Cheryl Cronnie asks if this is a house sparrow (Passer domesticus) or a tree sparrow (Passer montanus) that she has photographed in the reserve.
House sparrows are sexually dimorphic, which means that the males and females have different plumages. The male’s most distinctive feature is his bright chestnut coloured head, topped with a grey cap, whereas the female is camouflaged all over in grey and brown freckles. Tree sparrow males and females look exactly the same, very like a male house sparrow but without the grey cap.
Cheryl’s sparrows (images 1&2) are house sparrows; the male is wearing a grey cap and the female is in camouflage.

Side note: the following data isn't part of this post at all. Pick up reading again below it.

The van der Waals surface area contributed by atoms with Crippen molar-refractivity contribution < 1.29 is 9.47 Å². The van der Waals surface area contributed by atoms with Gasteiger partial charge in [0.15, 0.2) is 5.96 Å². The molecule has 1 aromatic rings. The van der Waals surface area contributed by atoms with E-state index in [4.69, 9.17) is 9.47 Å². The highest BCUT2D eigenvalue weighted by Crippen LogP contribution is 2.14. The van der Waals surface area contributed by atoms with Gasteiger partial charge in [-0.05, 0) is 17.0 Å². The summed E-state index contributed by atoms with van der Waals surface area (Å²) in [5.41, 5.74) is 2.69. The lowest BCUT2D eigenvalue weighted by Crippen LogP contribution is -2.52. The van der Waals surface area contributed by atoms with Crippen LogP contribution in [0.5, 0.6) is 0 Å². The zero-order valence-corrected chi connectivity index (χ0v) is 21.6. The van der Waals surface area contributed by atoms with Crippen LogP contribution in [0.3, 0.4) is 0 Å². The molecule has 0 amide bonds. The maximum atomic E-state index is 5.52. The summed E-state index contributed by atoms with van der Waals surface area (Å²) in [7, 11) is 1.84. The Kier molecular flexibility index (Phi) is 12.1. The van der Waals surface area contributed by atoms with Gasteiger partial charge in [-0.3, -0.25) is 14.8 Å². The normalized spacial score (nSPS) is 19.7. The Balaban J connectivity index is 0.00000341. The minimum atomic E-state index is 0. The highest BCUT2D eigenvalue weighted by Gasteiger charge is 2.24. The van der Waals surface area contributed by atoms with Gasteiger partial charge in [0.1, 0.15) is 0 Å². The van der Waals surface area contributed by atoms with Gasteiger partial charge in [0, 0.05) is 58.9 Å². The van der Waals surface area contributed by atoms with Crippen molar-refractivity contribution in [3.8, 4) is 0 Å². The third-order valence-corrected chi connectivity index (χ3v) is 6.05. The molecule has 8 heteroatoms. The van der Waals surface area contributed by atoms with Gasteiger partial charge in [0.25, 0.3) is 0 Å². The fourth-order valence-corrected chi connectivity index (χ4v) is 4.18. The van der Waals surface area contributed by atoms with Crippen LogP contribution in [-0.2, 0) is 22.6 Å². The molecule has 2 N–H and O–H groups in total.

Header image by Cheryl Cronnie
& house sparrow & tree sparrows
Their common names reflect their differing habitats. House sparrows, opportunist feeders that are happy to scavenge in back yards and gutters, are more commonly found close to human habitation, nesting under house eaves and in roof spaces. Tree sparrows eat seeds and insects and stick to farmland hedges and edges for their nest sites.
Both species were very common in the past but have suffered significant declines since 1970. Tree sparrows have suffered a horrifying 93% decline; house sparrows, not doing much better, have declined more than 70% in the same time. Both are recent additions to the UK Red List of Birds of Conservation Concern. The latest data suggests that numbers of both species may have stabilised at a breeding population of house sparrows of 5,300,000 pairs and of tree sparrows at 200,000 pairs.
So far, we do not have the tree sparrow on the reserve’s species lists. Keep an eye out for a small brown bird with a chestnut head (no grey stripe!) and a black bib.